[Editor’s note: Tuco Salamanca’s twin cousins Marco and Leonel were among the most fascinating characters on Breaking Bad. Stoic, menacing and quietly murderous, they were quickly established as a force to be reckoned with. We wondered: If we were to reorder each of their scenes from Breaking Bad‘s third season into a chronology, would their story be as compelling? Would it be different entirely? Could we glean greater insight into these two men?
We asked Press Play contributor Dave Bunting, Jr. to edit these scenes together (in addition to the prologues of all four seasons to create two self-contained Breaking Bad episodes, one covering Seasons 1 and 2, the other covering Seasons 3 and 4.) He arranged all of The Cousins’ material in chronological order except for a late-season flashback to their childhood, which he placed at the start. Then we asked another Press Play contributor, Sheila O’Malley — who has never seen a frame of the series — to watch the compilation and write down her impressions. Sheila was asked not to read any supplementary material before or during the experiment, and she agreed. Her written account of The Cousins is derived entirely from having watched Dave’s compilations. Shorn of everything but its openings, was Breaking Bad still Breaking Bad? Read on and see.]
The two boys were inseparable growing up. They were twins, and although they fought on occasion, there was a special unbreakable bond between them at all times. Words were rarely necessary. They would just look at each other and know what the other one was thinking. It was a psychological and intellectual bond, bordering on the spiritual. It is a profound thing to not need words. Nobody else could enter their cyclical closed bond. That was okay by them. As long as they had each other, they didn’t need anyone else.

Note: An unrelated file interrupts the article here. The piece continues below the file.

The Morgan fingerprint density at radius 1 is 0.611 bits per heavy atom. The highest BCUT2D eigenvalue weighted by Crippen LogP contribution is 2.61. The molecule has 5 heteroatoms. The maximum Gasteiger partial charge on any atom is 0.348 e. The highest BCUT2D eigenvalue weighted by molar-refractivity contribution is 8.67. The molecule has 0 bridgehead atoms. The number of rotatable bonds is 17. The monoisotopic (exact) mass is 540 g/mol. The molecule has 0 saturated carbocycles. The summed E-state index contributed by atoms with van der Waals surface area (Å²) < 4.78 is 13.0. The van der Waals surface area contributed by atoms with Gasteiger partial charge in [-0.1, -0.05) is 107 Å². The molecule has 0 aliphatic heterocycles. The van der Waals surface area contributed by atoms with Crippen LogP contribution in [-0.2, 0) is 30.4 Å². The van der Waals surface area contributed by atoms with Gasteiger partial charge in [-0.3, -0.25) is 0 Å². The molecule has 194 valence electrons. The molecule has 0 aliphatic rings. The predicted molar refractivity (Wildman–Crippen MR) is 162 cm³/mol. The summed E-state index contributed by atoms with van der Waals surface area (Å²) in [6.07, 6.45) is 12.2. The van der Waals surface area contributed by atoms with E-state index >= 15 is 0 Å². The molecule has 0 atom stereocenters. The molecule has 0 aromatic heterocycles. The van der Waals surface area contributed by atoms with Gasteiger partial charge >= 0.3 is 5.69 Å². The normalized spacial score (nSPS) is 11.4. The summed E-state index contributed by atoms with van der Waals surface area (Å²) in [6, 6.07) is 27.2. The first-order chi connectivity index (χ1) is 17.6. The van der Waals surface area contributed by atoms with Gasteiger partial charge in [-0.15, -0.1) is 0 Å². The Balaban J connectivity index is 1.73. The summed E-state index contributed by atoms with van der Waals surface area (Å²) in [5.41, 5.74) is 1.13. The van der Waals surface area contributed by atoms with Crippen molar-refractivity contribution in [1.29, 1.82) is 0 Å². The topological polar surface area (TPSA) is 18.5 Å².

There is always a moment in life when your character is determined. It usually happens early. And character can mean destiny. All else follows from that one moment; it is as though it was written in the stars.
Something happened when they were young that was crucial to the development of their characters as men. They were about 10 years old, and playing in the yard, as their uncle looked on, talking on a giant phone the size of a computer modem. Their uncle was a bigwig in the family drug cartel, a behemoth with many tentacles, reaching into the United States. He was running his business from a lawn chair, as the boys played and taunted one another. To the boys, their lives were normal, of course. They didn’t know that their lives were any different than anyone else’s. One boy takes the other’s G.I. Joe doll and holds it just out of reach, taunting his brother until his brother breaks into tears, shouting, “I wish you were dead!” This innocent comment gets the uncle’s attention. He calls both boys over, taking in the situation wordlessly and then asks the boy who had taunted his brother to get him a beer out of the bucket of melting ice beside his chair. The little boy reaches in, grabs a beer and holds it out but the uncle rejects it, telling him to get him one that is really cold. Leaning over the bucket, reaching in deeper, the little boy is caught unaware when the uncle swiftly pushes his head beneath the water. A struggle ensues. The uncle remains imperturbable, and asks the boy standing in front of him, “This is what you wanted, right?” The panic of the boy being held under the water intensifies, and his brother, desperate, starts hitting his uncle ferociously. Just before the submerged boy would have drowned, the uncle lets him go, and the boys huddle together by the bucket. The uncle stares down at the boys and says, “Family is all.”